AN ARMY veteran from Tillicoultry has travelled to America to proudly serve his country in a major sports event for injured and sick servicemen and women.

Tom Hunter, who served in the Royal Artillery, is one of 40 veterans and service personnel who have been selected by Help for Heroes to represent the UK at the 2018 Warrior Games, which began last Friday.

Not only that, but he has also been chosen to be the team’s vice-captain and torch bearer during the opening ceremony.

Tom, 55, has suffered from PTSD since 2003 and, four years ago, was diagnosed with Dementia Pugilistica – also known as punch-drunk syndrome.

He and his wife Lorna lived in Stirling until two years ago when they moved to North Yorkshire to live close to the Help for Heroes Recovery Centre, Phoenix House in Catterick Garrison, which offers support to them both.

The athletes will take part in the 2018 Department of Defense (DoD) Warrior Games from 1-9 June in Colorado Springs.

Around 265 service members and veterans representing teams from the Army, Marine Corps, Navy, Air Force, Coast Guard and US Special Operations Command (SOCOM), as well as the United Kingdom Armed Forces, Canadian Forces and the Australian Defence Force will participate in the competition.

The UK Team, which is supported and delivered by Help for Heroes, will take part in nine adaptive sports: athletics, archery, cycling, indoor rowing, sitting volleyball, shooting, swimming, powerlifting and wheelchair basketball.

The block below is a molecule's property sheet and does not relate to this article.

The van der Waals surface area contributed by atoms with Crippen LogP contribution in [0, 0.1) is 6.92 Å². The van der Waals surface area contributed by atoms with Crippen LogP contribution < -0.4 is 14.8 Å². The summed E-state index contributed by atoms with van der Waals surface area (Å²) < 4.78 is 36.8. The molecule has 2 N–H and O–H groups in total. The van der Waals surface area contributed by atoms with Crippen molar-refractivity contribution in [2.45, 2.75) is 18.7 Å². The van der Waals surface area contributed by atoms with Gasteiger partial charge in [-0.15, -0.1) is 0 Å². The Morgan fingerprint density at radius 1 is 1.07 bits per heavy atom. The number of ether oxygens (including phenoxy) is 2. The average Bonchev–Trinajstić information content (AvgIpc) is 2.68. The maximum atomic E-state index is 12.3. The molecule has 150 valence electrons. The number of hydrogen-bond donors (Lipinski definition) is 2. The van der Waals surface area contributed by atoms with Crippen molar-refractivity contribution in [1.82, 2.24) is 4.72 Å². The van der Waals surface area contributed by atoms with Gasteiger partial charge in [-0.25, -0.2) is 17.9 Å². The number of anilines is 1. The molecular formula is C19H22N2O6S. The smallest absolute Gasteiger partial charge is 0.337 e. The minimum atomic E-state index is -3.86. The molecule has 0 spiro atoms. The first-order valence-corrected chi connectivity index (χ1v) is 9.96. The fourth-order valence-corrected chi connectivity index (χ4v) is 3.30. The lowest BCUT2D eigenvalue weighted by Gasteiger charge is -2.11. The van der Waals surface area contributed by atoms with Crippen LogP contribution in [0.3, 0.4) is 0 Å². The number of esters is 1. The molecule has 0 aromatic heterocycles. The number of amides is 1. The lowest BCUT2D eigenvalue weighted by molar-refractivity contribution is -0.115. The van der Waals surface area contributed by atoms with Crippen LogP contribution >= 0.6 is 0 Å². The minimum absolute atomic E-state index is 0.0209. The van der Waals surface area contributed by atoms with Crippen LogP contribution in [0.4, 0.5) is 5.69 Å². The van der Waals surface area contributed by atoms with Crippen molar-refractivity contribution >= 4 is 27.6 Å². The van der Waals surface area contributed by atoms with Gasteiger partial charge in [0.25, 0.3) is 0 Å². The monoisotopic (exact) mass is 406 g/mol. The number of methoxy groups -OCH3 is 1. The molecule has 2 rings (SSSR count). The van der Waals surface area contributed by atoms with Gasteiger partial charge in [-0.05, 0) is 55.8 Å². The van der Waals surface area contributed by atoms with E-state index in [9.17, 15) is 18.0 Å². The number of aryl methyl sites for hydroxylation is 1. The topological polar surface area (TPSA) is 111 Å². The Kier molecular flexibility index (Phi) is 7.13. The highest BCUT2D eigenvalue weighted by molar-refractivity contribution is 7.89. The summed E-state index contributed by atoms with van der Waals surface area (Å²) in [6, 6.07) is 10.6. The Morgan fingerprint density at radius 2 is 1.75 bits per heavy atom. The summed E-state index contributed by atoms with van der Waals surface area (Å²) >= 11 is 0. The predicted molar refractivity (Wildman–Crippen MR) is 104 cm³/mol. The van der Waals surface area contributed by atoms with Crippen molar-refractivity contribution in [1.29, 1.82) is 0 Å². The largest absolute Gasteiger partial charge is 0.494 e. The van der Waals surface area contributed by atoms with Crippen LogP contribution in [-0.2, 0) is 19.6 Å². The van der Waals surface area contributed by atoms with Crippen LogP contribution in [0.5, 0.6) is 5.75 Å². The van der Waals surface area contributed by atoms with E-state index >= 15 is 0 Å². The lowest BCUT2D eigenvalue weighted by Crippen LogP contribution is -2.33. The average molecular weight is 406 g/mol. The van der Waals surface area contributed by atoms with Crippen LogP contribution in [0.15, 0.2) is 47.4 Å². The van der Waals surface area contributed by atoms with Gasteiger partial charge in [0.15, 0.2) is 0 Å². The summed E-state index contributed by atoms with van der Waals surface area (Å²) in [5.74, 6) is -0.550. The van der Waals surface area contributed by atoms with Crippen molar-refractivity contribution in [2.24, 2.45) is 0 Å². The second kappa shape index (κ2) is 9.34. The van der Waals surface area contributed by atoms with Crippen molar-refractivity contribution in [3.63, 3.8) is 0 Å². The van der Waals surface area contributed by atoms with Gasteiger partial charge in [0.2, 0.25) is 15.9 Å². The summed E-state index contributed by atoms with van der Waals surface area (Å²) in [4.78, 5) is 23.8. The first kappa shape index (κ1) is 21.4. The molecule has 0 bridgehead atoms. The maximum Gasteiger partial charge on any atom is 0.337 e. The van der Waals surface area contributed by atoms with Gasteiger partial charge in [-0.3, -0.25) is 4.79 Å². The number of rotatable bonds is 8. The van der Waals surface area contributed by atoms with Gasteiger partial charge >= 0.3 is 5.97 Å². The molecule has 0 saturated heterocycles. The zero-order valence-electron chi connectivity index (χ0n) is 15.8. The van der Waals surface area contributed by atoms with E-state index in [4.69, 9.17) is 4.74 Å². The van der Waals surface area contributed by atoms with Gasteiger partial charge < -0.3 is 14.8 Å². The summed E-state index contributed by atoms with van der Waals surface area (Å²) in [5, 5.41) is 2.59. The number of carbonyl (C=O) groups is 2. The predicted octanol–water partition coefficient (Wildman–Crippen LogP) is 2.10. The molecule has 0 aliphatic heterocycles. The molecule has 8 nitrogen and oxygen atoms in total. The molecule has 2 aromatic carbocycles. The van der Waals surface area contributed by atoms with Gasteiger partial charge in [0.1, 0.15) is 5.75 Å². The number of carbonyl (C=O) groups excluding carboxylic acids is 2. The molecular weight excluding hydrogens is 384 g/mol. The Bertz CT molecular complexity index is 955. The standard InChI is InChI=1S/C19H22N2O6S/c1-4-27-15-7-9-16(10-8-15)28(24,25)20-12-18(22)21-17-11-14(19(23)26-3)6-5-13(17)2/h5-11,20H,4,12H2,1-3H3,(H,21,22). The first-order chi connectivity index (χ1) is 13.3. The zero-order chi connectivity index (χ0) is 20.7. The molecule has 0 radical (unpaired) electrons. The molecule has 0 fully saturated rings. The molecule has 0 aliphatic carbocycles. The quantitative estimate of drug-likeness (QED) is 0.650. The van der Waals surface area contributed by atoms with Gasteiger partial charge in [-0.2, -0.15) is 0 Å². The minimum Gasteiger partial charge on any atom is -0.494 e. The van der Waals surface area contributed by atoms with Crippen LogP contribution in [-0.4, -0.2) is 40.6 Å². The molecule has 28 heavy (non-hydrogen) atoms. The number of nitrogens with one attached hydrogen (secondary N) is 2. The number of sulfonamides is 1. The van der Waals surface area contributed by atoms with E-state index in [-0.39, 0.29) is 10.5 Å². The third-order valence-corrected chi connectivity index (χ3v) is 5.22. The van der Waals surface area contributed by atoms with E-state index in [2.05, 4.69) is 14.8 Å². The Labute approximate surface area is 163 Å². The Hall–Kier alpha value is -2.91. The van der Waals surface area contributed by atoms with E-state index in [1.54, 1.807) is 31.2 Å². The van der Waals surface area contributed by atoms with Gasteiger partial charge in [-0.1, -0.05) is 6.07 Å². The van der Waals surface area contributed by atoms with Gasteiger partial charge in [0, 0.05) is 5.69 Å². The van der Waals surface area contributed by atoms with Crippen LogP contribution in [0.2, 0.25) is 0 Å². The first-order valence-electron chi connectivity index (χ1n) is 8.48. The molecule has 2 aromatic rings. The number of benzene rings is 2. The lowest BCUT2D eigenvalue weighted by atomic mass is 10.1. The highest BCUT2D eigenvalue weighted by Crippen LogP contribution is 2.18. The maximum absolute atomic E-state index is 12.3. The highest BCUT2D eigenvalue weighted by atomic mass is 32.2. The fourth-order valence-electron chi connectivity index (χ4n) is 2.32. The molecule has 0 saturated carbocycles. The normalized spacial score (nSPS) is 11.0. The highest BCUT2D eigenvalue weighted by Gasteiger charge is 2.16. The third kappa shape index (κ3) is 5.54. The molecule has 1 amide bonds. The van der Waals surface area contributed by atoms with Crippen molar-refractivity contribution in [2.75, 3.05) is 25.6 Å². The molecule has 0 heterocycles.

Tom, a former physical training instructor, will be competing in athletics, with the 400m and 1500m contests, as well as the four-minute and one-minute rowing races.

The 55-year-old said that the opportunity to participate in sport again means everything to him.

He added: “The training I’m doing gives me a reason to get up in the morning and I feel I have a place in society once more. And to be part of a team of military, and like-minded, people again will be wonderful."

Tom’s wife Lorna will be accompanying him as his carer and will be taking photographs to add to the memory book that she has been compiling ever since his dementia diagnosis.

Martin Colclough, head of sports recovery at Help for Heroes, said the charity recognised the importance of sport in an individual’s recovery.

He said: “Not only does it help physically, sport empowers Veterans and provides huge psychological benefits too including improving self-confidence and self-esteem.

“The Warrior Games provides the opportunity for these men and women to proudly serve their country again and have a second chance at life,” he added.

“The Warrior Games team represents just 40 of our wounded heroes; there are thousands more out there that need our support, for life.

"We’d encourage anyone who wants to try something new as part of their recovery to get in touch with Help for Heroes, there’s something on offer for everyone.”

Anyone that is wounded, injured or sick military personnel or veteran and in need of support should visit Help for Heroes’ Get Support pages.